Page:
Addiction is defined as a compulsive need for and use of a habit-forming substance (such as heroin, nicotine, or alcohol) characterized by tolerance and by well-defined physiological symptoms upon withdrawal; broadly: persistent compulsive use of a substance known by the user to be harmful.
Break free of addiction whether it is food, alcohol, drugs, relationships, negativity, gambling, or another form or substance or behavior that has power over you and your life. Any of the above will take you down and take you out of your life once the invisible line from heavy use, to addictive use is crossed.
The fallout of the behaviors that result from addiction are innumerable and most of the time. They cannot successfully be fought alone.
What does this mean? In a nutshell, if you fail to plan, you plan to fail. A new life plan of action must be developed and followed. How does one do that? There is no one formula but the person must be addressed as a whole. We are spiritual, physical, and thinking beings. All of these must be addressed. Think of a three legged stool. If you are missing just one of the legs, it is impossible to achieve a seat, a balance.
A huge part of the healing begins with the notion that nature abhors a vacuum. When you remove the substance or the behavior it must be replaced by healthier choices. The old negative thinking must be rooted out and replaced with positive thoughts. The emptiness of the spirit must be filled with whatever notion of spirituality makes sense to the individual. The body must ultimately be completely abstinent from the substance of choice so that it can heal and support the other two legs.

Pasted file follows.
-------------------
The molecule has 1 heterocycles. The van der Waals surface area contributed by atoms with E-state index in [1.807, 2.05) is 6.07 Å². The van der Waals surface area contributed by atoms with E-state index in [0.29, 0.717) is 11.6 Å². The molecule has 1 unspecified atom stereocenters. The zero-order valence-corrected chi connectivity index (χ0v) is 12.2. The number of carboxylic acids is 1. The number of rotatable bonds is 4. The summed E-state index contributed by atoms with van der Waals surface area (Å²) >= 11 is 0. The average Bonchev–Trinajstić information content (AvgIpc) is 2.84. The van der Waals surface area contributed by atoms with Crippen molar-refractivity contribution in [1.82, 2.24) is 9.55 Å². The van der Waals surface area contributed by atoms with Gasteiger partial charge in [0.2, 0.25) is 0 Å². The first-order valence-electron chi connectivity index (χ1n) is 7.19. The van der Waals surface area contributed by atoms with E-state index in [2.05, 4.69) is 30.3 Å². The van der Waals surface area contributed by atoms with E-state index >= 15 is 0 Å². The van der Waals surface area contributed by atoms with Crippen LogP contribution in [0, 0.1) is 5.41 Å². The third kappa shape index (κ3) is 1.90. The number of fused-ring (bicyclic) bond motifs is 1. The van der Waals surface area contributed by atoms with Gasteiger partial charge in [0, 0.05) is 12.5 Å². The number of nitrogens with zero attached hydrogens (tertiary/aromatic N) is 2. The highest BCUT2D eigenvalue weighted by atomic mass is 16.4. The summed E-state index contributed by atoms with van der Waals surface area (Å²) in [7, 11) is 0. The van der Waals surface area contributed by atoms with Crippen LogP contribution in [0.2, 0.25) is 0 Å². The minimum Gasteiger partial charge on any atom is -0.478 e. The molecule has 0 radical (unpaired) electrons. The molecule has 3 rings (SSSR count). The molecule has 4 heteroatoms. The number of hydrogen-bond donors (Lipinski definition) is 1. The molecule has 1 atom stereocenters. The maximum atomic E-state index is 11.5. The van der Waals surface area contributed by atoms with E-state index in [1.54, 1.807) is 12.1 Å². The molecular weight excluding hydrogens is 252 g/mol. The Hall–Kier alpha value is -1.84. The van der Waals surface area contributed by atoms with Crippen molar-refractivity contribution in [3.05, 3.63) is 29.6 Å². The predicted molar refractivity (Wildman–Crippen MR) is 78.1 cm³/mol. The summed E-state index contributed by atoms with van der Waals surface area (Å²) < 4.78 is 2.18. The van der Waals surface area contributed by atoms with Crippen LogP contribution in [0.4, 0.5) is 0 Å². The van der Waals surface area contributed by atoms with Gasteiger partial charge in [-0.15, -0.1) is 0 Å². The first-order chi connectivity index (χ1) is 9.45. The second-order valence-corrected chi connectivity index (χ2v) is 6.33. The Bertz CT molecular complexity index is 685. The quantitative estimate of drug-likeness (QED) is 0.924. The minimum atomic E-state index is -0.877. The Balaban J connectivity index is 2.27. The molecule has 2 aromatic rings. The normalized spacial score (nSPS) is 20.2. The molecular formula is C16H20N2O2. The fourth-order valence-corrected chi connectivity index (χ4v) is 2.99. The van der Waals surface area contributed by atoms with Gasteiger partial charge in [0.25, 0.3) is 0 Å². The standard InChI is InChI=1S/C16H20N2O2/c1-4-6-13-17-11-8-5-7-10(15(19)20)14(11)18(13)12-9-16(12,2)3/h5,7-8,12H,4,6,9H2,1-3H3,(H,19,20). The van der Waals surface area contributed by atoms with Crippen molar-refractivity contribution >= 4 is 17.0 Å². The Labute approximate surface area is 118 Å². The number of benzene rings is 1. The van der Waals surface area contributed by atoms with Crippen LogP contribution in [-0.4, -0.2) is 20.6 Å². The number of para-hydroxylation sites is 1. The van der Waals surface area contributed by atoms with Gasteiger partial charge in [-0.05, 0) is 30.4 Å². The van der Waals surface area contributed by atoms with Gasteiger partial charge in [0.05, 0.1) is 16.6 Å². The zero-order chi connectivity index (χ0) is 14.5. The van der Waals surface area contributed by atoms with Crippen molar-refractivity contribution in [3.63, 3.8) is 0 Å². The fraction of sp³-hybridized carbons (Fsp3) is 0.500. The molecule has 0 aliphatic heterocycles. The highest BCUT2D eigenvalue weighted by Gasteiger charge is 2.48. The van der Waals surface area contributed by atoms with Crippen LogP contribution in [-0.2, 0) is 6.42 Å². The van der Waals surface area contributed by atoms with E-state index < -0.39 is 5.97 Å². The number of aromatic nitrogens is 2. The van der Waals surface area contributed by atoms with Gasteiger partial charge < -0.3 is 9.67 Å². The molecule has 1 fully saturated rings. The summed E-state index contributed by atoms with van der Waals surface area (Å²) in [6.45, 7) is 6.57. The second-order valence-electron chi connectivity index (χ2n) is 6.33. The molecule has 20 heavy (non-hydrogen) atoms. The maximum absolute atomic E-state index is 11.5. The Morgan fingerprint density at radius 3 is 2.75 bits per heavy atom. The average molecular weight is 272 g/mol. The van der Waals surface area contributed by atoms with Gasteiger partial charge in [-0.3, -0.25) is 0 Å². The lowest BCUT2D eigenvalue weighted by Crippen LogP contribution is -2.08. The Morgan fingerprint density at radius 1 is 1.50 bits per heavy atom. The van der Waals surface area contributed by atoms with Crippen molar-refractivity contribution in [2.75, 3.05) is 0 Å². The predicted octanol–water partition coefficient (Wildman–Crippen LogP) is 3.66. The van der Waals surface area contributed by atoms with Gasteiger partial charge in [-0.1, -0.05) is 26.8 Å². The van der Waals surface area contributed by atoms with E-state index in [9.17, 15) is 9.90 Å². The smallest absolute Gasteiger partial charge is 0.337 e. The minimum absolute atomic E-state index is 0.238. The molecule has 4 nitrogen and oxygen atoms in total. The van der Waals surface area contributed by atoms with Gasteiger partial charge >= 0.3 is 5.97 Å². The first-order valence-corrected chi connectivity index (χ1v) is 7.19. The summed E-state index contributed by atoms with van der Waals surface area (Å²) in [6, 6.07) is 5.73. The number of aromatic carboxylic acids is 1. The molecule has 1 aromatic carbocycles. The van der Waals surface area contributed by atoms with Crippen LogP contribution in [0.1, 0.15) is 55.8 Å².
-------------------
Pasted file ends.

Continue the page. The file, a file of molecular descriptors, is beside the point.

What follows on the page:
“It takes a village” means put together a healing team. I had a friend who was a well respected psychologist who was also a recovering addict. I asked him what he would tell someone who is trying to get clean and he said, “I have a whole bunch of people on my health team.” He has an acupuncturist, a sponsor and a 12 step program, a doctor, a hypnotherapist, a mentor/life coach and a massage therapist. He said he rarely went into his head alone because it was “a dangerous neighborhood.”
In this day and age, 12 step programs are in 150 countries around the world. There are also rehabilitation facilities and out patient living situations prevalent in the larger cities which are a great jumpstart to detox. Some people prefer a recovery life coach either as the primary program or as an addition to their after care. Regardless, addiction is not easy, it is not to be taken lightly and it is to be fought unapologetically.
Remember that the head that got you into whatever tumult you may be experiencing, cannot be the head that gets you out. You do not have to do this alone and it can be done!